I had to work even harder to help them without it being noticed. When I visited, I would pick up the piles of mail and stick them in my bag to review later. At that point I started to copy account numbers and information to get a better handle on their finances and cash flow. That pain and anguish lead me to create the MemoryBanc Register and transition to a career as a Daily Money Manager.

Things got easier and eventually, my Mom would thank me for helping take care of the bills and finances. That would be more than two years later and after my Dad passed away.

I would later recognize how much I missed the Mom that would debate me. The dementia stole away my parents bit by bit, even the parts that drove me crazy. They were unable to change, so I learned how to adapt to meet my parents where they were — even when I was trying to do a good deed that would never be recognized. Recalled. 

 

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That checkbook equals independence

I still remember using my first credit card to buy clothes for myself when I was around 21 years old. I can visualize the pair of novelty socks that were going to look good with my “dressy” shorts. Yeah, I’ve never been that great when it comes to fashion, but I recall those socks as my first adult purchase on a credit card.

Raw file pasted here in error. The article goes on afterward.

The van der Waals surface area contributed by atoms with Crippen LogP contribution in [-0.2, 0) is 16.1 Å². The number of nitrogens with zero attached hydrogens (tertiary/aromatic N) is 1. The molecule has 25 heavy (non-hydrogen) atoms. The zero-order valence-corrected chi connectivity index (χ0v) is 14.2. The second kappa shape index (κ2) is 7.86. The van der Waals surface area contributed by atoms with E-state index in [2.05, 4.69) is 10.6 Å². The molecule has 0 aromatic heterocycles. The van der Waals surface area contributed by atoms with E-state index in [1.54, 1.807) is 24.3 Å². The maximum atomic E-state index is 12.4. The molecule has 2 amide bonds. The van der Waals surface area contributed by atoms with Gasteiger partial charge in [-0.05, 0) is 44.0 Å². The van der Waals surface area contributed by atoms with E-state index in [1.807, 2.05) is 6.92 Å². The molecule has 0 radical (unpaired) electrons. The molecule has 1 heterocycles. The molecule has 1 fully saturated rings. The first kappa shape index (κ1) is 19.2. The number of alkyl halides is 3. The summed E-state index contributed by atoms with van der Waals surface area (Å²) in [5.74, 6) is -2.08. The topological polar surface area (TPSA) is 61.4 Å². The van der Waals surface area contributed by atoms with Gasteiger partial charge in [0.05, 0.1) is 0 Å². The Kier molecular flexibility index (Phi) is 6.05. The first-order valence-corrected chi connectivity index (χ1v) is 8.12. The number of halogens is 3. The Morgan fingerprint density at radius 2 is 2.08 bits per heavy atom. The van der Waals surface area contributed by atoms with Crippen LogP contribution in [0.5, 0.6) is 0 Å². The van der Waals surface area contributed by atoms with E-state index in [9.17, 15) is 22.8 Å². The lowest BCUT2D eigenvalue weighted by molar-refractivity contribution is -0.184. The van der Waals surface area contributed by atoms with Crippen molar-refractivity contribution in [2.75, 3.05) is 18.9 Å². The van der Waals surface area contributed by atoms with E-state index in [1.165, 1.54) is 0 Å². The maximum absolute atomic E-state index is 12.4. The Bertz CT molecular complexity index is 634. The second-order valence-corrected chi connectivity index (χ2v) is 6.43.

Q4HelpingParentsNow that I work with older adults on a daily basis and help them manage their day-to-day finances, I see how much that checkbook represents. I’ve included a video where I was asked about how someone should talk to a loved one about managing the money and when to recommend a Daily Money Manager.

I recall the frustration I felt when I watched my parents giving away money to a zillion charities they never had an interest in before … missing to pay the water bill … or being asked how you put a check into your checking account. Add to that the number of times my Mom lost her wallet just to fuel my concern … and aggravation. Dealing with numbers and following a multi-step process can be one of the first things you see failing in a loved one with cognitive issues. The consequences can be devastating to financial resources.

Every year, the National Council on Aging estimates more than $36 Billion is lost due to exploitation, fraud, and trust abuse. On a weekly basis, I meet with clients who are giving away money they need to pay for their care, paying for products and services they don’t use, and generally a disinterest in the implications of giving that money to people they never intended to assist.

However, before you tell your loved one they need to hand-over the checkbook, consider what that means to them. If you are concerned, you should start by spending the time to walk through the day-to-day finances with them — help them write checks and manage the cash flow. If you can’t do it, you should be able to find a Daily Money Manager in your area that can help on the website for the American Association of Daily Money Managers.

I hope you will consider how much your loved one has already lost, and don’t be to hasty to take away what might represent to them their last vestige of independence. Recommended.